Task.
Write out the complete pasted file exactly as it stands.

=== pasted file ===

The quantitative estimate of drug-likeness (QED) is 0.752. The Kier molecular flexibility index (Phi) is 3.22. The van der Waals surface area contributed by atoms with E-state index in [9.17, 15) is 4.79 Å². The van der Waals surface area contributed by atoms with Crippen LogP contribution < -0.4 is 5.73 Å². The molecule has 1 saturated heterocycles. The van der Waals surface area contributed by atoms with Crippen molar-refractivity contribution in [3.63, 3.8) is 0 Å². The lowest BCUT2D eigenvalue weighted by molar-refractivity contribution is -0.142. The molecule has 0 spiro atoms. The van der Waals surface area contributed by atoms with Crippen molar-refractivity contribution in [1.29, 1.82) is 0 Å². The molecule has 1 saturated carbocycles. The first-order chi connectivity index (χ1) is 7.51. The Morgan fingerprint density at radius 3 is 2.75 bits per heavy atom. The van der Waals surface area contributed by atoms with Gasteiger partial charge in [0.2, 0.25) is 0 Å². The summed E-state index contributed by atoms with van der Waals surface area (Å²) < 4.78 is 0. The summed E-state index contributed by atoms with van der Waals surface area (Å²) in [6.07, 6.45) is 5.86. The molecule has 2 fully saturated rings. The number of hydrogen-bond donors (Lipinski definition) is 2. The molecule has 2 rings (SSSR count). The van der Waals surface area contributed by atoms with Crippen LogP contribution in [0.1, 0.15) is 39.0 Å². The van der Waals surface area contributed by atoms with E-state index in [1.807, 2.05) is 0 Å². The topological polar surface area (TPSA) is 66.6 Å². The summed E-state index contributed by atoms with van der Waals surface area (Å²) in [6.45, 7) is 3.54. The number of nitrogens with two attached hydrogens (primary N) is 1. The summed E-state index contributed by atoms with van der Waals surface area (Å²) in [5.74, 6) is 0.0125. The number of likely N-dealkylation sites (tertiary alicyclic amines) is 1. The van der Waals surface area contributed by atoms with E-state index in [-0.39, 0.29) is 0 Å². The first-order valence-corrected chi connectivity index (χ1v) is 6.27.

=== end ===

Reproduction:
The quantitative estimate of drug-likeness (QED) is 0.752. The Kier molecular flexibility index (Phi) is 3.22. The van der Waals surface area contributed by atoms with E-state index in [9.17, 15) is 4.79 Å². The van der Waals surface area contributed by atoms with Crippen LogP contribution < -0.4 is 5.73 Å². The molecule has 1 saturated heterocycles. The van der Waals surface area contributed by atoms with Crippen molar-refractivity contribution in [3.63, 3.8) is 0 Å². The lowest BCUT2D eigenvalue weighted by molar-refractivity contribution is -0.142. The molecule has 0 spiro atoms. The van der Waals surface area contributed by atoms with Crippen molar-refractivity contribution in [1.29, 1.82) is 0 Å². The molecule has 1 saturated carbocycles. The first-order chi connectivity index (χ1) is 7.51. The Morgan fingerprint density at radius 3 is 2.75 bits per heavy atom. The van der Waals surface area contributed by atoms with Gasteiger partial charge in [0.2, 0.25) is 0 Å². The summed E-state index contributed by atoms with van der Waals surface area (Å²) < 4.78 is 0. The summed E-state index contributed by atoms with van der Waals surface area (Å²) in [6.07, 6.45) is 5.86. The molecule has 2 fully saturated rings. The number of hydrogen-bond donors (Lipinski definition) is 2. The molecule has 2 rings (SSSR count). The van der Waals surface area contributed by atoms with Crippen LogP contribution in [0.1, 0.15) is 39.0 Å². The van der Waals surface area contributed by atoms with E-state index in [1.807, 2.05) is 0 Å². The topological polar surface area (TPSA) is 66.6 Å². The summed E-state index contributed by atoms with van der Waals surface area (Å²) in [6.45, 7) is 3.54. The number of nitrogens with two attached hydrogens (primary N) is 1. The summed E-state index contributed by atoms with van der Waals surface area (Å²) in [5.74, 6) is 0.0125. The number of likely N-dealkylation sites (tertiary alicyclic amines) is 1. The van der Waals surface area contributed by atoms with E-state index in [-0.39, 0.29) is 0 Å². The first-order valence-corrected chi connectivity index (χ1v) is 6.27.